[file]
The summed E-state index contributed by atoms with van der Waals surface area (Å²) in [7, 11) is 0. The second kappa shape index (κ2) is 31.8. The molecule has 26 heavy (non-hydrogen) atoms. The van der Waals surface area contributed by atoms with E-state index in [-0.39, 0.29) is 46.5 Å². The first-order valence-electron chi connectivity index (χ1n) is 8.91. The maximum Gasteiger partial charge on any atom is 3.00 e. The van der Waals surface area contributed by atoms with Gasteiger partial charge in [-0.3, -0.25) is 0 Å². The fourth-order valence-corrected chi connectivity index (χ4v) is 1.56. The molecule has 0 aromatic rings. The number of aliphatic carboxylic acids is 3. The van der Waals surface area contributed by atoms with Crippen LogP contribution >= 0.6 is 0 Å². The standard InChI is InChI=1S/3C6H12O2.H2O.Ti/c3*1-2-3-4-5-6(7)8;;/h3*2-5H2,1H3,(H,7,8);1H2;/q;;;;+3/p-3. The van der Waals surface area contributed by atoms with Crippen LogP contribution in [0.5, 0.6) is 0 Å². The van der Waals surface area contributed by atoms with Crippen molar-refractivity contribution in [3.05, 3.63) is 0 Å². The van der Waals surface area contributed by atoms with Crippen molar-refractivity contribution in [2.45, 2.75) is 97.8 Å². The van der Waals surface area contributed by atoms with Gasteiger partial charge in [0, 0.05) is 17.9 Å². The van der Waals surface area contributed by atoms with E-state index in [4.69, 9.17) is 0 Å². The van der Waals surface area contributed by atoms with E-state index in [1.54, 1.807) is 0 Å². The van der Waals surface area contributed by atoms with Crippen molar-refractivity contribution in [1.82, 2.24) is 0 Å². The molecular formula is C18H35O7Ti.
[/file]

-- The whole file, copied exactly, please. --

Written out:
The summed E-state index contributed by atoms with van der Waals surface area (Å²) in [7, 11) is 0. The second kappa shape index (κ2) is 31.8. The molecule has 26 heavy (non-hydrogen) atoms. The van der Waals surface area contributed by atoms with E-state index in [-0.39, 0.29) is 46.5 Å². The first-order valence-electron chi connectivity index (χ1n) is 8.91. The maximum Gasteiger partial charge on any atom is 3.00 e. The van der Waals surface area contributed by atoms with Gasteiger partial charge in [-0.3, -0.25) is 0 Å². The fourth-order valence-corrected chi connectivity index (χ4v) is 1.56. The molecule has 0 aromatic rings. The number of aliphatic carboxylic acids is 3. The van der Waals surface area contributed by atoms with Crippen LogP contribution >= 0.6 is 0 Å². The standard InChI is InChI=1S/3C6H12O2.H2O.Ti/c3*1-2-3-4-5-6(7)8;;/h3*2-5H2,1H3,(H,7,8);1H2;/q;;;;+3/p-3. The van der Waals surface area contributed by atoms with Crippen LogP contribution in [0.5, 0.6) is 0 Å². The van der Waals surface area contributed by atoms with Crippen molar-refractivity contribution in [3.05, 3.63) is 0 Å². The van der Waals surface area contributed by atoms with Crippen molar-refractivity contribution in [2.45, 2.75) is 97.8 Å². The van der Waals surface area contributed by atoms with Gasteiger partial charge in [0, 0.05) is 17.9 Å². The van der Waals surface area contributed by atoms with E-state index in [4.69, 9.17) is 0 Å². The van der Waals surface area contributed by atoms with E-state index in [1.54, 1.807) is 0 Å². The van der Waals surface area contributed by atoms with Crippen molar-refractivity contribution in [1.82, 2.24) is 0 Å². The molecular formula is C18H35O7Ti.